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Monday, 20 November 2017

Pfandbriefe/Covered Bonds 2005 - UK covered bonds and the FSA

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Earlier this year the FSA held a couple of exploratory meetings, to sound out the banking and mortgage industry on the 4% of asset value soft cap to covered bond issuance, along with a UCITS 22.4 compliant regime and the preferential risk-weighting that it entails. William Thornhill looks at the main points discussed.

Progress on the 4% of asset value ceiling to covered bond issuance appears to be gaining ground. The FSA's 4% ceiling was never intended as a hard limit, though the way in which it was initially reported may have given this impression.

The cap appeared draconian in light of the comparison with Germany where borrowers can issue up to 60% of their capital. Sources close to the regulator explained their reasoning: "UK issuers also rely on retail funding while overseas they are wholesale banks – and therefore the issue of depositor protection is less important. UK issuers are much more like universal banks – they are not specialist and therefore the UK is in a unique position."

Other jurisdictions such as Germany are starting to look at how the impact of covered bond issuance would effect unsecured creditors. The new general pfandbrief law – that extends the issuing remit to universal banks with retail deposit bases – will mean that Bafin, the German regulator, is likely to encounter the same issues as did the FSA.

The UK regulator's initial response was nevertheless justified. "The FSA acted on a prudential basis; whether its 4% or 20% is not really the issue, what matters is whether the level and nature of issuance is detrimental to unsecured creditors. Second, they asked at what level does that analysis start … 4% was decided on but the conclusions could be very different – it depends on the individual bank. Two banks may issue the same level of covered bonds but regulatory treatment would differ depending on how their unsecured creditors are affected."

While the 4% level remains intact, it is a flexible one and will vary from institution to institution. Sources familiar with the FSA proceedings confirmed 4% is "a trigger point for a case-by-case monitoring." It is therefore only intended as a point where a "dialogue" with the borrower is opened up with its line manager at the FSA.

The regulator dialogue is likely to focus on three areas. It was noted that, "They are looking at size of cover pool with respect to; 1) total asset size of the mortgage book, 2) total assets on balance sheet, and 3) growth of total assets and mortgage assets expected … they are essentially looking at how good the assets are that are being taken out compared to how bad the assets are that have been left in.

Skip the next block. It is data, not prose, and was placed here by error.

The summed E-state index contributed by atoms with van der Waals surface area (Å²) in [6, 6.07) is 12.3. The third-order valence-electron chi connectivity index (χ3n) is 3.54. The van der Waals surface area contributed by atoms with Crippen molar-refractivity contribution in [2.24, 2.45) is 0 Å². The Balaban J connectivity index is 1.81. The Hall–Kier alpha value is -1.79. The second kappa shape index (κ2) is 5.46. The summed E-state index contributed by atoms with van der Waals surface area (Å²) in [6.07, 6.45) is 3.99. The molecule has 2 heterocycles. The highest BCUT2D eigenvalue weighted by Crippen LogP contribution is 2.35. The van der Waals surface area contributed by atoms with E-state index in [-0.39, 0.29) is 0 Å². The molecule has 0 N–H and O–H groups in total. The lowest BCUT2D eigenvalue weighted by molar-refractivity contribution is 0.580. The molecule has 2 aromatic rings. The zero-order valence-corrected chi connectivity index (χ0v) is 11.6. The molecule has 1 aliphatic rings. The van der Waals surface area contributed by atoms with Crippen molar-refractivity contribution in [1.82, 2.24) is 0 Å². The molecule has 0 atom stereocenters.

"Even if you had a situation where someone came up against the 4% level but was expected to grow strongly, then they would take that into account in order to consider whether further issuance would require an additional capital injection."

The issuance limit is also likely to be impacted by the overall size of the mortgage book. "If it is a large book and of a high quality, then that is less of a concern … taking all the good mortgages off into cover pool in a small book would have a much more material impact on its unsecured creditors." Second, asset diversity of banks is important: "They have more comfort with banks that have a broad and diverse asset base."

In the event the regulator becomes concerned about issuance levels, the prudential mechanism would be to ask for additional capital. While some issuers are not prepared to inject capital and therefore treat the 4% level as a hard limit, others are still likely to press ahead.

With regard to the rating agencies, the UK authority says the UK structures are principally designed to maintain the rating. So if the cover pool were to deteriorate there would be a substitution of assets into it in order to maintain the high rating.

"Obviously, that substitution would be more detrimental to the main asset pool, so while the FSA is looking at the same things as the rating agency, they are doing so from the opposite side. In a way, the more comfort that rating agencies have with the cover pool, the more detrimental it would be for the lender's overall asset pool," said sources close to the regulator.

Covered bonds help liquidity

One of the UK banking industry's main arguments for covered bond issuance is that an institution usually goes into receivership not because they have run out of capital, but because they have run out of liquidity. It would appear that in principle the regulatory authority agrees with this observation.